In this paper, we identify a unique ionization process of impurities for carrier transport in 2D semiconductors. While our systematic examination by first-principles calculations of defects and impurities in a prototypical 2D semiconductor MoS2 indeed reveals very deep ionization energies IE, due to the reduced dimensionality and reduced electronic screening, there is also a substantial Coulomb binding Edb(n) between charge carriers and ionized defects, where n is a quantum number in qualitative analogy to the hydrogenic model.25 Hence, besides the fully ionized n = ∞ state, carriers in the ground state of defects can also be excited to a set of defect-bound band edge (DBBE) states with an excitation energy IEn = IEEdb(n). In particular, the n = 1 state is spatially localized when compared to the n = ∞ state but noticeably more delocalized when compared to the ground state of the defect. Note that the hydrogenic model here is only a rather crude approximation. In the case of ReMo, for instance, the n = 1 DBBE state is above the conduction band minimum (CBM), which pushes the CBM down to form a new band whose effective mass at K is only 30% larger than that in defect-free system. This non-intuitive result may help reconcile theory with experiment on doping MoS2 and pave the way for eventual applications of all the 2D materials for electronics.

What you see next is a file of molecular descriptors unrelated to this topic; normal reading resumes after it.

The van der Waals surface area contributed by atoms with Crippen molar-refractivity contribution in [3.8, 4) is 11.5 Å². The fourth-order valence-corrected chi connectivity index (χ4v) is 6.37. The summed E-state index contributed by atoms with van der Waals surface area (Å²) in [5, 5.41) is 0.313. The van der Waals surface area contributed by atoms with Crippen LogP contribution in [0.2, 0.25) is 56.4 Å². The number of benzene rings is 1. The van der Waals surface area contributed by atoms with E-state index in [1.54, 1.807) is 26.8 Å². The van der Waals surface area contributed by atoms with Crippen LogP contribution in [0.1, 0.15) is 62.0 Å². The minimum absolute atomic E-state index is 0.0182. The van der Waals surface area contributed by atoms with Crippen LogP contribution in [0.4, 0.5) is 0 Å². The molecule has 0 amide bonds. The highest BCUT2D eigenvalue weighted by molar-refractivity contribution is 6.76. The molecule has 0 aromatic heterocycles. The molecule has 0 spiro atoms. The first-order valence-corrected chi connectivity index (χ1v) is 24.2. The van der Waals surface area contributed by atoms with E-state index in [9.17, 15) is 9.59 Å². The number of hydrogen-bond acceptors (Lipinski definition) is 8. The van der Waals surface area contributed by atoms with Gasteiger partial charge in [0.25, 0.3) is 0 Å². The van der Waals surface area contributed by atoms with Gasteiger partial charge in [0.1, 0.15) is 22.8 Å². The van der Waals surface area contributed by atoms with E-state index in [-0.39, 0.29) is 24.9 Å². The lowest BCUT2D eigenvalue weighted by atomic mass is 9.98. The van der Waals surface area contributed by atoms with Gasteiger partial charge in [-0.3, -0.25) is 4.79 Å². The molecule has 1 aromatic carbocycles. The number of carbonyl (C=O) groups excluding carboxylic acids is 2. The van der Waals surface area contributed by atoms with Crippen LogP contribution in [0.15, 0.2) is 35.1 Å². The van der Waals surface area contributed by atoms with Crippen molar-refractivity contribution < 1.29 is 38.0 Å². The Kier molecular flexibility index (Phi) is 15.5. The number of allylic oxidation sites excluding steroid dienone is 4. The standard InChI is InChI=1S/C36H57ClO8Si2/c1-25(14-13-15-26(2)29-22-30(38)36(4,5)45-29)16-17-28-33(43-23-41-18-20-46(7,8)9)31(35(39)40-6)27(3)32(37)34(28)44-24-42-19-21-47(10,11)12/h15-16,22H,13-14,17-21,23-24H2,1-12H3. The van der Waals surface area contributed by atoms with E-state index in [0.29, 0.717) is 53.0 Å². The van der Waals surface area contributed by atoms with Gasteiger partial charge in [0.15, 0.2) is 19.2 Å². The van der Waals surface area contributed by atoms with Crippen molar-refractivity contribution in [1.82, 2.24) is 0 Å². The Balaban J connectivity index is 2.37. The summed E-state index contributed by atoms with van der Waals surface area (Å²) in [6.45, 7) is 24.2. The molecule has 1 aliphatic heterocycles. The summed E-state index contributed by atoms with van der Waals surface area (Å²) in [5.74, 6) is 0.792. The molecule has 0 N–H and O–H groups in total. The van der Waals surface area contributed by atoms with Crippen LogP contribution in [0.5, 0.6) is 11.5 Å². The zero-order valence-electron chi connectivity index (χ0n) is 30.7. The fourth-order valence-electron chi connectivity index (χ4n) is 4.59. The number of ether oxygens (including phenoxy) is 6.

Results and discussion

Formation energies and density of states